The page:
Porter Vs Stout

There are so many types of beer brewed today. Everything from the generic light lager to the triple mango IPA has made its way to your local beer store shelf. Some of these styles are noticeably different, yet others aren’t. Two common basic styles that many of us have issue distinguishing from one another are the classic porter and its big brother, the stout.

The first of the two styles to make an appearance was the porter. This showed up in London in the 1700s. The dark, medium bodied beer was a hit amongst the strong, portly workers who drank it. Hence came the name, porter. But as with anything these porters were not the end of beer experimentation. Brewers quickly wanted more body, and more alcohol. From these desires, a stout was born. A stout, in its original form, was just a stronger, “stouter”, version of a porter. At its conception, it was even called a stout porter.

The reason people have issue with keeping this formula straight today is the fact that brewers have since crossed the paths of porters and stouts. Many craft brewers have created porters that are stouter than your average stout, and vice versa when it comes to stouts. Some brewers still determine the difference based on the malt that is used within each style. Porters generally use malted barley, and stouts unmalted roasted barley. This is not a hard and fast rule in the industry however.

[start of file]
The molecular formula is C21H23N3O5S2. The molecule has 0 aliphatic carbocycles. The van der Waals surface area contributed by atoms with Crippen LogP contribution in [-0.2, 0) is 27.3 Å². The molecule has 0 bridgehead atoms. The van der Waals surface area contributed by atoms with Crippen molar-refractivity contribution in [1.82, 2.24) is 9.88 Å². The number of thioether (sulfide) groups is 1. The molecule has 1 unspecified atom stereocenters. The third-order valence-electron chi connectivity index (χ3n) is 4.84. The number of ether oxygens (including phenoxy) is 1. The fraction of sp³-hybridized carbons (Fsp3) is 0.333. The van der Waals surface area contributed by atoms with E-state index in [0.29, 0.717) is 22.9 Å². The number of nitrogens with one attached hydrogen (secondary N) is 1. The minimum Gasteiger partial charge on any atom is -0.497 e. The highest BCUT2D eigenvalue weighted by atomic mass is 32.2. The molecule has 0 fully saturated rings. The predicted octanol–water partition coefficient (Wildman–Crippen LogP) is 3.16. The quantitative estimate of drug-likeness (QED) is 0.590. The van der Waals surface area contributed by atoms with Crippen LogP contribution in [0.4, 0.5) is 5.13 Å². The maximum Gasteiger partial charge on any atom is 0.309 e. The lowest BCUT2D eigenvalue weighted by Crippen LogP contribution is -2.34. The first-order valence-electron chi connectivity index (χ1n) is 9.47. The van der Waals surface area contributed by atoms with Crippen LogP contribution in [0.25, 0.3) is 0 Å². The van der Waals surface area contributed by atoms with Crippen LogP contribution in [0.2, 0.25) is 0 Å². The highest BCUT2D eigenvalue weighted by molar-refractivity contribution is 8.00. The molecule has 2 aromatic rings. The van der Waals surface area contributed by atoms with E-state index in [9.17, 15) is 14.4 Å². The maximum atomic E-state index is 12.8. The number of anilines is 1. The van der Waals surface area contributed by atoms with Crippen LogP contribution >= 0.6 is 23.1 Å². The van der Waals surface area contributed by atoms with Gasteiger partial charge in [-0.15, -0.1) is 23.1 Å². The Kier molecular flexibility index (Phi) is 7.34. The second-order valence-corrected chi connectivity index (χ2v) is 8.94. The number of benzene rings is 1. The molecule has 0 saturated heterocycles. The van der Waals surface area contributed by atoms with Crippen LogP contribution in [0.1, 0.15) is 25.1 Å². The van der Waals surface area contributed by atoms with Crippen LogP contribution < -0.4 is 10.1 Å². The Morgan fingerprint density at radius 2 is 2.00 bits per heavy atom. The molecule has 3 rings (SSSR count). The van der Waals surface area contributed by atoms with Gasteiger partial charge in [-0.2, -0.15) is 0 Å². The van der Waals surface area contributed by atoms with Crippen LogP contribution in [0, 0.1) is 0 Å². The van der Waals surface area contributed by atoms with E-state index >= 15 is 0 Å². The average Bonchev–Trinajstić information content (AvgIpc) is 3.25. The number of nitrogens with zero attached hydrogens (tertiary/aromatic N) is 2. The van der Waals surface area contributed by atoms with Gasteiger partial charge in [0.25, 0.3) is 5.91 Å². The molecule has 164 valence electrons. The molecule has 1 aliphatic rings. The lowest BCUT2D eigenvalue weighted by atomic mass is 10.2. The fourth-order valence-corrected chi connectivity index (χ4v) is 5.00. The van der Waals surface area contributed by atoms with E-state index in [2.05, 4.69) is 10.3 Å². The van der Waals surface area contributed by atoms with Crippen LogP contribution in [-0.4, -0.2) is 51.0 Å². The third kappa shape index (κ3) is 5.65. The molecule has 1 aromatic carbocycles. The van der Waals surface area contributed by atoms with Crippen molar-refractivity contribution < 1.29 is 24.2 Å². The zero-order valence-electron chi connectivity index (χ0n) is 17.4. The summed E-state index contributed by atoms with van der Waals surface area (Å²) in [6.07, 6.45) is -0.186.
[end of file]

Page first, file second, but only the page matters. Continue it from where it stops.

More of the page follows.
In the same way some Pale Ales taste more like IPAs, and vice versa, the porter and stout dividing line has blurred dramatically since the stouts creation. The brewers themselves often cross the lines of the source material, making it difficult for the nerdiest beer nerd to fully define why a beer is called one or the other. The debate rages on, so grab your favorite stout porter or porter-y stout, and discuss.